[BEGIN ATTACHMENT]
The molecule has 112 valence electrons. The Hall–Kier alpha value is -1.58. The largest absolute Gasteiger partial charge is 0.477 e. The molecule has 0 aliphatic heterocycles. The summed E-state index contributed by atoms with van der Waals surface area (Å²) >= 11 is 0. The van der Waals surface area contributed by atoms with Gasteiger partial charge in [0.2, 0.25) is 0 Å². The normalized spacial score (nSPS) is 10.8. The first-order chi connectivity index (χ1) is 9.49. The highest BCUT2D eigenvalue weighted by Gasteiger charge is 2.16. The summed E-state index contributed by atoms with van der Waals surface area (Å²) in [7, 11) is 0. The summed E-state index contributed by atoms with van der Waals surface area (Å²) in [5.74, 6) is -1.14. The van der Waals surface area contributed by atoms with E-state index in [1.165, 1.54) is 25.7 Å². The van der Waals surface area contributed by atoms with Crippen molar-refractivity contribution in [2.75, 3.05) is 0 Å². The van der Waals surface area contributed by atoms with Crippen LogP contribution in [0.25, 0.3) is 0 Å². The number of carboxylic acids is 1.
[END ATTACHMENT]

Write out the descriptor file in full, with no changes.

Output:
The molecule has 112 valence electrons. The Hall–Kier alpha value is -1.58. The largest absolute Gasteiger partial charge is 0.477 e. The molecule has 0 aliphatic heterocycles. The summed E-state index contributed by atoms with van der Waals surface area (Å²) >= 11 is 0. The van der Waals surface area contributed by atoms with Gasteiger partial charge in [0.2, 0.25) is 0 Å². The normalized spacial score (nSPS) is 10.8. The first-order chi connectivity index (χ1) is 9.49. The highest BCUT2D eigenvalue weighted by Gasteiger charge is 2.16. The summed E-state index contributed by atoms with van der Waals surface area (Å²) in [7, 11) is 0. The summed E-state index contributed by atoms with van der Waals surface area (Å²) in [5.74, 6) is -1.14. The van der Waals surface area contributed by atoms with E-state index in [1.165, 1.54) is 25.7 Å². The van der Waals surface area contributed by atoms with Crippen molar-refractivity contribution in [2.75, 3.05) is 0 Å². The van der Waals surface area contributed by atoms with Crippen LogP contribution in [0.25, 0.3) is 0 Å². The number of carboxylic acids is 1.